Switched on Bach

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Early musical synthesizers like the Moog had full piano-like keyboards, but only one key at a time could be pressed. Pianists are accustomed to playing chords using multiple keys and thus live performances of synthesizers were restricted to solo voices. I concluded their limitations were not insurmountable; they could be fixed through clever design. As I had described in an earlier post, analog synths used voltage control to select individual notes. Each note came from an oscillator, controlled by a simple keyboard. Press more than one note on the keyboard and you still only heard one note, not two. I devised a rather simple plan to work around this problem. Instead of single note generators controlled from a keyboard, why not build ten note generators? In fact, taken to its logical extreme, what we wanted was ten full synthesizers controlled from a single keyboard. Ten was the perfect number because pianists have that many fingers. The next challenge was how to select the notes with a keyboard. A friend I knew suggested a digital approach - scanning the keyboard identifying notes selected - assigning a specific address to an available tone generator. There were other details of course, keeping the voltage controlled nature of the instruments for all functions (including the keyboard), but without boring readers let me just say I had it all figured out and began building what would become known as the Infinitizer; the Infinite Synthesizer. Now back in California after my Germany stint a company was formed, drawings made, prototypes begun. We found an investor and our first customer: Walter Carlos of Switched on Bach fame. When Walter (now Wendy) knew what I had in mind he and his manager, Rachel Elkind, were the first to sign up. Tomorrow, how synthesizers turned into phono preamplifiers and the futility of squeezing blood from turnips.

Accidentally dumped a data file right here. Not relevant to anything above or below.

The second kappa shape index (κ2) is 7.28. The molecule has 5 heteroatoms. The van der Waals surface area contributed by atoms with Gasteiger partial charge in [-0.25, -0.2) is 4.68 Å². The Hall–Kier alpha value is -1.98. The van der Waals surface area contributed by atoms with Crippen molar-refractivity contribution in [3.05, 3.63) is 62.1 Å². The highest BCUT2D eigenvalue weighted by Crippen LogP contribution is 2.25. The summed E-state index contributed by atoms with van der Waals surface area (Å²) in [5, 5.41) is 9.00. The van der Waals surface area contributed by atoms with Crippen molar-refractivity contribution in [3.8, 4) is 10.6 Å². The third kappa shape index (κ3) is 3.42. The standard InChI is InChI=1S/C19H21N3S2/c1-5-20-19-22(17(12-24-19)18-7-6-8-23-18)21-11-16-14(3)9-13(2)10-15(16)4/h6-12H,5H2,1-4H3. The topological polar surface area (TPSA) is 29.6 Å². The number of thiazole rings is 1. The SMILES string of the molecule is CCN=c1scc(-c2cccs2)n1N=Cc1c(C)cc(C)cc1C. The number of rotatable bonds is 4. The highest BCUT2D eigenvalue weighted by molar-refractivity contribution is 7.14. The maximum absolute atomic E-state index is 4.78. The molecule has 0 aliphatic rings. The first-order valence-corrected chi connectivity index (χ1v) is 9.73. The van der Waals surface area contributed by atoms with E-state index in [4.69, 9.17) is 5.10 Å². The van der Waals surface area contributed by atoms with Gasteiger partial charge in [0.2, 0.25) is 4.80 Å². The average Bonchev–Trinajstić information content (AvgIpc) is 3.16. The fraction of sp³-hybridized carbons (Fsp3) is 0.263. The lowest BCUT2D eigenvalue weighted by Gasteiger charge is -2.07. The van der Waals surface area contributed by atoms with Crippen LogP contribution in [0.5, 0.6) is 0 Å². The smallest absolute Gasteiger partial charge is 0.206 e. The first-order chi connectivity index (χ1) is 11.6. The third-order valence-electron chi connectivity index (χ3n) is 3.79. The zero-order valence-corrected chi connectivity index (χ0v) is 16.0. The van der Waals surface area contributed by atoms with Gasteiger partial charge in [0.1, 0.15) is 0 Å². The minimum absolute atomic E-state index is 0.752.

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Paul McGowan

Founder & CEO

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